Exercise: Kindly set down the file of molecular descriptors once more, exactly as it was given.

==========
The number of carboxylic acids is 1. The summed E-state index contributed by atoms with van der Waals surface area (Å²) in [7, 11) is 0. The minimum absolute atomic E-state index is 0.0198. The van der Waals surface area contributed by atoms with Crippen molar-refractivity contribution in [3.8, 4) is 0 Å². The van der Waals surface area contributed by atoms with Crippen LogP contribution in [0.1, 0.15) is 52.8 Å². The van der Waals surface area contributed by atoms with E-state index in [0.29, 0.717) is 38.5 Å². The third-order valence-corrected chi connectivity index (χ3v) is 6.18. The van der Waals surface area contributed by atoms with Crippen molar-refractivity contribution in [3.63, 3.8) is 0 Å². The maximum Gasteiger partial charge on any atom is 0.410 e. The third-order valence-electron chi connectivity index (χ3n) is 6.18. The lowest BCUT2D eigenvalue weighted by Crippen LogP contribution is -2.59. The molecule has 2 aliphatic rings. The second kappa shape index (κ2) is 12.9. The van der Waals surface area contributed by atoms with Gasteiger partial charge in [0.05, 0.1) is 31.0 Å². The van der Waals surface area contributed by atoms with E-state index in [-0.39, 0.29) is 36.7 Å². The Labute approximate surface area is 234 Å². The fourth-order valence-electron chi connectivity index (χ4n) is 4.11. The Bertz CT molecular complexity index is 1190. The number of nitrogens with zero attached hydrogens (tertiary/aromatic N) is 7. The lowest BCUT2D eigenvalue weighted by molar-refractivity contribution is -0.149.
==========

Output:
The number of carboxylic acids is 1. The summed E-state index contributed by atoms with van der Waals surface area (Å²) in [7, 11) is 0. The minimum absolute atomic E-state index is 0.0198. The van der Waals surface area contributed by atoms with Crippen molar-refractivity contribution in [3.8, 4) is 0 Å². The van der Waals surface area contributed by atoms with Crippen LogP contribution in [0.1, 0.15) is 52.8 Å². The van der Waals surface area contributed by atoms with E-state index in [0.29, 0.717) is 38.5 Å². The third-order valence-corrected chi connectivity index (χ3v) is 6.18. The van der Waals surface area contributed by atoms with Crippen molar-refractivity contribution in [3.63, 3.8) is 0 Å². The maximum Gasteiger partial charge on any atom is 0.410 e. The third-order valence-electron chi connectivity index (χ3n) is 6.18. The lowest BCUT2D eigenvalue weighted by Crippen LogP contribution is -2.59. The molecule has 2 aliphatic rings. The second kappa shape index (κ2) is 12.9. The van der Waals surface area contributed by atoms with Gasteiger partial charge in [0.05, 0.1) is 31.0 Å². The van der Waals surface area contributed by atoms with E-state index in [-0.39, 0.29) is 36.7 Å². The Labute approximate surface area is 234 Å². The fourth-order valence-electron chi connectivity index (χ4n) is 4.11. The Bertz CT molecular complexity index is 1190. The number of nitrogens with zero attached hydrogens (tertiary/aromatic N) is 7. The lowest BCUT2D eigenvalue weighted by molar-refractivity contribution is -0.149.